Commuters looked on from the elevated Freeman Street subway station. Passersby spontaneously grabbed dance partners on the street. And those just making their way down Louis Niñé Boulevard this past Saturday stopped in their tracks. They were all gazing up to the roof of the Northpoint Medical Facility, where Bobby Sanabria and his Multiverse Big Band kicked off the “Lookin’ Up in the Boogie Down” Fusion Jazz Festival with a rooftop show.
The familiar soundscape of car horns, sidewalk chatter and the rumble of trucks bumping was replaced with blaring brass, tapping feet and rolling congas. Sanabria, a seven-time Grammy nominee, led his band – in their all-white duds — through songs dedicated to the “Cubans on Prospect Avenue” and to the people of his native Puerto Rico.
“These are the songs I heard growing up in the Melrose Projects,” said Sanabria to the crowd. “You are in the Bronx, where only the strong survive.”
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The rooftop concert also featured a dance performance from local legend Arthur Aviles, performing with a troupe from his Bronx Academy of Arts and Dance, as well as pedestrians who joined in. The idea of the series was to bring the sounds of jazz back to the borough where so many musicians got their start.
“It’s a call-back to a time when artists saw the whole Bronx as their stage,” said Christine Licata, director of performing and visual arts at Casita Maria Center for Arts and Education. Most of the performers have roots here in the borough. “These are our neighbors,” she added.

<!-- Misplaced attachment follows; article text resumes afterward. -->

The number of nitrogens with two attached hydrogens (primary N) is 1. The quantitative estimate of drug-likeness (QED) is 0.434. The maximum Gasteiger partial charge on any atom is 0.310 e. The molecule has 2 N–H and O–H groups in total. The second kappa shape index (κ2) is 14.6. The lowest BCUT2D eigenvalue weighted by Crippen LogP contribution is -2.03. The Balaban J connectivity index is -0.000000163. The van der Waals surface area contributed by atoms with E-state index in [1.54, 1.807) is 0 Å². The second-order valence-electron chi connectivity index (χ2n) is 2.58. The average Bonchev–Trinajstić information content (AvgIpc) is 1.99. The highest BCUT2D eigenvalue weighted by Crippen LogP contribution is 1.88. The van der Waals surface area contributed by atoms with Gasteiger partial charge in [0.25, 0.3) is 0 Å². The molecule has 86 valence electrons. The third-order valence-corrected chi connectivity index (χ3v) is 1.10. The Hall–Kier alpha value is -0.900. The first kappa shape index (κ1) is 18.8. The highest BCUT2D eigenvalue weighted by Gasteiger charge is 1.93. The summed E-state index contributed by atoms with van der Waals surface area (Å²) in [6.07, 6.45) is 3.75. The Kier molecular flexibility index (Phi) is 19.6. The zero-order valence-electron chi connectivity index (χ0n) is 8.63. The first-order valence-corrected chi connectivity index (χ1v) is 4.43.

In previous years, the festival has highlighted other facets of Bronx culture, such as the Birth of Hip Hop in 2014 and 2015’s CineMusica City!, a celebration of forgotten concert and film venues in the borough. This year, jazz gets its moment to shine.
The festival is part of a larger effort by Casita Maria and the South Bronx Culture Trail, a series of informational street signs, to protect the culture and history of the borough. While the Bronx is well known for being the birthplace of hip-hop, the borough has played an important role in jazz history as well. Clubs like Blue Morocco on Boston Road in Morrissania, Hunts Point Palace on Southern Boulevard, and the 845 Club on Prospect Avenue held host to bebop legends like Dizzy Gillespie and Thelonious Monk in the 1940s and ‘50s, who played alongside Latin jazz titans Tito Puente and Machito.
The organizers wanted to bring the event directly to the people of the neighborhoods in the most literal way. “Rooftops and stoops are a part of our landscape,” said Elena Martinez, co-artistic director for Bronx Music Heritage Center.
“Every Saturday and every Sunday, everybody would go to the roof with their conga drums and we would be playing all kinds of music mixed together, it was like a big party with the drums,” said Ray Mantilla, a Grammy-nominated percussionist with Bronx roots. Mantilla performed with his quartet on April 23 atop SoBRo, at 555 Bergen Ave. in Mott Haven.
“The rooftop was always a sanctuary for city people,” added Sanabria.
In addition to the music, the the kickoff performance on April 16 also included a screening of the documentary “The Girls in the Band,” and continued with the opening of Bronx drummer Will Calhoun’s solo exhibition, AZA, at Casita Maria later that week. But the highlight of the series will be on the streets of the South Bronx. Organizers want the venue to serve as a reminder.
“Public space belongs to the public,” said Licata. “We want youth to know that they have agency and power in their neighborhood.”
The festival will run from until May 22, with performances in Hunts Point, Mott Haven, Morrissania and Westchester Square.
For a full schedule of performances, see Casitamaria.org.